Heading West, Starting Fresh: American Expansion on Saturday, November 17, 2018

Covered Wagon On Oregon Trail In Scotts Bluff National Monument, Nebraska; [public domain] via Wikimedia Commons
Come join us Saturday, November 17, for our class, Researching the World on a Shoestring Without Leaving Town by Bob Black. The class will be followed by Heading West, Starting Fresh: Our Ancestors and American Expansion presented by Robert Wilbanks IV, president of the Arizona Council of Professional Genealogists. You won’t want to miss our final meeting of the year! We will have lots of exciting announcements for 2019.

Researching the World on a Shoestring Without Leaving Town

This presentation will be an update on The Family History Guide (thefhguide.com), the best free, at-home learning and resource guide for genealogists wherever they are in their discovery journey. No need to Google something like “British genealogy” and go through 130,000 websites any more!


Bob Black, Tucson Family History Center Director, retired in 2015 after too many years working in healthcare human resources, including 20 years at UMC, 9 years at St. Joseph’s/St. Mary’s (the last year traveling around the country every week), and 2 years at La Frontera, all in Tucson. He started his career in El Centro, CA, but moved to Tucson for the cooler weather in 1984. He was born in Albuquerque, grew up in San Diego (such a tough place to live!), spent two years speaking German in Germany (but is now only able to tell you when they are cussing in Indiana Jones movies), and graduated with a bachelor’s and master’s degree from Brigham Young University in Provo, Utah. He has six children and nine grandchildren. He’s been at the Family History Center since 2011 and has been serving as Co-Director with his wife June since 2014. He really enjoys working with people at the Center on their family history discovery journey. 

Heading West, Starting Fresh: Our Ancestors and American Expansion

This beginner to intermediate topic is an historical overview of United States migration from the earliest Colonial period through to the later 1800s. This presentation explains the geography and topography of the Eastern United States, and how it influenced early settlement and growth, as well as the westward expansion after the Revolutionary War through the post Civil War Era. It also discusses what pushed and pulled our ancestors to pick up and head elsewhere.

WILBANKS Robert Sep 2017Robert Wilbanks IV has been a practicing genealogist for 40 years and a professional genealogist for 29. He holds a B.A. in History and attended the Institute of Genealogical and Historical Research at Samford University. He is the president of the Arizona Council of Professional Genealogists and the Chief Genealogist & Historian for the Caledonian Society of Arizona. He is a member of the Association of Professional Genealogists, the Genealogical Speakers Guild, and the National Genealogical Society. His areas of expertise are U.S. Military History & Records, American Civil War, Old South, Colonial Virginia, United States, and British Isles. Learn more about him by visiting his website Ancestral Pride: Professional Genealogy Services.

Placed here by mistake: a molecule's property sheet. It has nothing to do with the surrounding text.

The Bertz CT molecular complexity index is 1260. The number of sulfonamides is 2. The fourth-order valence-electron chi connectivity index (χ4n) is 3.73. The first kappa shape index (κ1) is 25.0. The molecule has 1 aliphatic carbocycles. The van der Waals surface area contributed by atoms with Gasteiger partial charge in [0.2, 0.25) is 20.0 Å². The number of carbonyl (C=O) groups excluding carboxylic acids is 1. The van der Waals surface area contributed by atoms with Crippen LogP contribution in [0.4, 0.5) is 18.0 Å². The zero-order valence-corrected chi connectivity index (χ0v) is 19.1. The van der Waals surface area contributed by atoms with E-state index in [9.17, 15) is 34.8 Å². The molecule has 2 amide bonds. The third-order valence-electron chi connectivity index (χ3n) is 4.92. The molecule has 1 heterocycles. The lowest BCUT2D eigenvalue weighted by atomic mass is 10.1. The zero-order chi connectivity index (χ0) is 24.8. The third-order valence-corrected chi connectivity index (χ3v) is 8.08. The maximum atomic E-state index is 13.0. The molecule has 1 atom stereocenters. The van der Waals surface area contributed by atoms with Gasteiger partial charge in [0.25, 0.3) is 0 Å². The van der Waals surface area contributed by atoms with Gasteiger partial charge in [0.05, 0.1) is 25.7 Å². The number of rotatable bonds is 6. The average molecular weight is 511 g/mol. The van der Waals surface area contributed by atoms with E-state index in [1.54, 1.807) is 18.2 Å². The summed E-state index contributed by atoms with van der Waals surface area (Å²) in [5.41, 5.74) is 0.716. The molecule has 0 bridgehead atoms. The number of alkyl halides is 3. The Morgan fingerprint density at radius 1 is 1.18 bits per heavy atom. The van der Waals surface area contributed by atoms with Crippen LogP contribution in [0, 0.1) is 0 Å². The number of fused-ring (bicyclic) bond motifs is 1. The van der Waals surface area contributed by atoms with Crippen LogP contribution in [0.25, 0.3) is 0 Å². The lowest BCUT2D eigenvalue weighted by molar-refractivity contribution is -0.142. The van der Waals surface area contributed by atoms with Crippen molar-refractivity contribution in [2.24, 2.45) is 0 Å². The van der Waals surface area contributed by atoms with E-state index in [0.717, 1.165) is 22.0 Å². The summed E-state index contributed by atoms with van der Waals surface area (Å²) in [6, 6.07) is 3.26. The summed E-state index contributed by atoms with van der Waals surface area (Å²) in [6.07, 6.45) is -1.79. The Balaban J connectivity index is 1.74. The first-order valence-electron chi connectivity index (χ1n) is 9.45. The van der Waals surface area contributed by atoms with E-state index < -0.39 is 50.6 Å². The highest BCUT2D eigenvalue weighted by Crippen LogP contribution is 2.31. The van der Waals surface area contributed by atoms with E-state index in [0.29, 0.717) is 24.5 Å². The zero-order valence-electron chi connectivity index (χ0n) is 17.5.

Our general meetings are free and open to members and non-members alike. Members will have access to the handouts via the Members Only section of our website (https://azpimagensoc.org or click the HOME button at the top of this page), one of the many perks of becoming a member. Click here to join PCGS

Date: Saturday, November 17, 2018
Time: 1:00 pm to 3:00 pm
Banner-University Medical Center
DuVal Auditorium (Room 2600)
1501 N. Campbell Ave.
Tucson, AZ
You do not have to be a PCGS member to attend.


  1. Dee Grimsrud | |

    Even though this blog posting gives the correct date for the workshop this Saturday, your email gave Saturday as the 19th of November. You might want to send out an email correction, just to clear up any confusion.

    • PCGS Admin | |

      Thank you for letting us know. We can’t send a new email unless we publish a brand new blog post because the emails are automatically sent to those that subscribe. Hopefully, the readers will click to read the full article and figure out the correct date. We apologize for the confusion.

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